Back in Amsterdam a marriage followed with Sonja Kopuit, in 1948. Sonja also lost a lot of family in the war, she also carried a traumatic war history.

Together they decided to “just go live”. And so, with finding love and starting a family, life really began. “My life actually started with her,” says Leo.

Happy years followed in the Amsterdamse Plantage, in which lecturers at art academies, art exhibitions and carrying out art projects generated just enough money. The family immersed themselves in the warmth of everyday family life and the bohème of post-war Amsterdam. By teaching at various (art) training institutes, he made a living for his family, which soon had two daughters: Henriëtte and Irma.

Shortly after the war, Leo Schatz – as a former resistance fighter – was invited to Denmark by the Danish government. He befriended several Danish painters and thanks to them came into contact with the work of the French artist Pierre Bonnard, which would inspire him for the rest of his life.

Back in Amsterdam he experimented and mostly made expressionistic canvases. He developed his own very colorful form of expressionism.

Greece and Italy
In 1957 he travels with a National grant to Greece and Italy; He then sells paintings of southern landscapes to the State and the municipality of Amsterdam. A year later he carries out a monumental assignment: sgrafittos in the municipality of Emmeloord. Regular assignments for monumental projects then follow.

In 1969 he became a teacher at the Rietveld Academy and at the Minerva Academy in Groningen. As his style develops into a colorful expressionism, exhibitions follow in 1978 at the Singer Museum in Laren and at the Krikhaar gallery in Amsterdam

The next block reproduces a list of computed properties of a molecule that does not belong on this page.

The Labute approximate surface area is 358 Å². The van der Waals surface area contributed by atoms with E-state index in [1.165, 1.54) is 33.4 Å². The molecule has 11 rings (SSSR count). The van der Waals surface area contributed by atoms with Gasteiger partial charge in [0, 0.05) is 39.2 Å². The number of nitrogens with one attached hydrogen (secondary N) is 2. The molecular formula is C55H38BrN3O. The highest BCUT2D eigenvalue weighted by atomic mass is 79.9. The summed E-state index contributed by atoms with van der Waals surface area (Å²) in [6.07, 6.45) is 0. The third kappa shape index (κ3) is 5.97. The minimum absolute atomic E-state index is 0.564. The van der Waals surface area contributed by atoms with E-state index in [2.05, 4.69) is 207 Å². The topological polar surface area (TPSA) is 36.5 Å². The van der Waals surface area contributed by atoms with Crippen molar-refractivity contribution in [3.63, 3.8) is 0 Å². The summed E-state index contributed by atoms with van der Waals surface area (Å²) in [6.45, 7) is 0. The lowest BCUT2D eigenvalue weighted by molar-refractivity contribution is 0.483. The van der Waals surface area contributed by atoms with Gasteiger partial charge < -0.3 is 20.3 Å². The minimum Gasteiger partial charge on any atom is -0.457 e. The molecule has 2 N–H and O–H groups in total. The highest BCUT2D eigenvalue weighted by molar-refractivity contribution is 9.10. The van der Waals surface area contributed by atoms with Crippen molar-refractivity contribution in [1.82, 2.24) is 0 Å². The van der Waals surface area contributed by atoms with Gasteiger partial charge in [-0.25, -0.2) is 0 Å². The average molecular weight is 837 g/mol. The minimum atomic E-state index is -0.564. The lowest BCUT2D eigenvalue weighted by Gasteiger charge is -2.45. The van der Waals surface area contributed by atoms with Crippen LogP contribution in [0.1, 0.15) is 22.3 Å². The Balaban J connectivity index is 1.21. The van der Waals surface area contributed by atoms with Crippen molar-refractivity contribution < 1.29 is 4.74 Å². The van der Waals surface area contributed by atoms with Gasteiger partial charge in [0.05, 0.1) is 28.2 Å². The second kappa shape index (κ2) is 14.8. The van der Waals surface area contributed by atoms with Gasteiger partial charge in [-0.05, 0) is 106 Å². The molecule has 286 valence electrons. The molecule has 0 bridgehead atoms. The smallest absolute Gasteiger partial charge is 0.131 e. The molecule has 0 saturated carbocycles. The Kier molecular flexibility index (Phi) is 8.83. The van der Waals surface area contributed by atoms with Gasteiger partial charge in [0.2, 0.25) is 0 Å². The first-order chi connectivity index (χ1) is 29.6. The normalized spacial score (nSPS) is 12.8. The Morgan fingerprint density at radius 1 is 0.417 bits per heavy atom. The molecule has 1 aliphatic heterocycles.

After the Kijkduinstraat in Amsterdam-West (1948) and the Plantage Parklaan (1954), the family moved in 1981 to a large house on the Bredeweg in the Watergraafsmeer. There they are struck by a disaster: daughter Irma, who developed into a promising artist and painter, died of a heart and lung disease in 1984 shortly before her 35th birthday after a long illness in 1984.

For two years her father only painted paintings with her shadowy shape, with weakened shoulders and sunken cheeks.

Sculptor Jan de Baat said about this: “Actually Leo had found something in Irma that he had lost, namely: being at home. And you understand that when Irma died, the suffering was insurmountably great, and still, it will never pass. But he has now integrated it in such a way (…) that he is one of the greatest painters I have ever met. “

Leo Schatz is now a well-known and important painter and in 1989, at a new exhibition in the Singer Museum, the monograph ‘The color of Leo Schatz’ was published with a contribution by Bert Schierbeek.

In 1991 Leo organizes an exposition of Irma’s work in the Jewish Historical Museum in Amsterdam with the simultaneous publication of the book “Irma Schatz 1949-1984. Drawings / drawings”.

Jewish Historical Museum
Leo himself exhibited new work in the Jewish Historical Museum in 1995. A second edition of ‘The Color of Leo Schatz’ will also be published, with a contribution by Jan Vrijman now also. In 1998 Schatz again exhibited at the Singer Museum and in 2002 at the Cobra Museum in Amstelveen.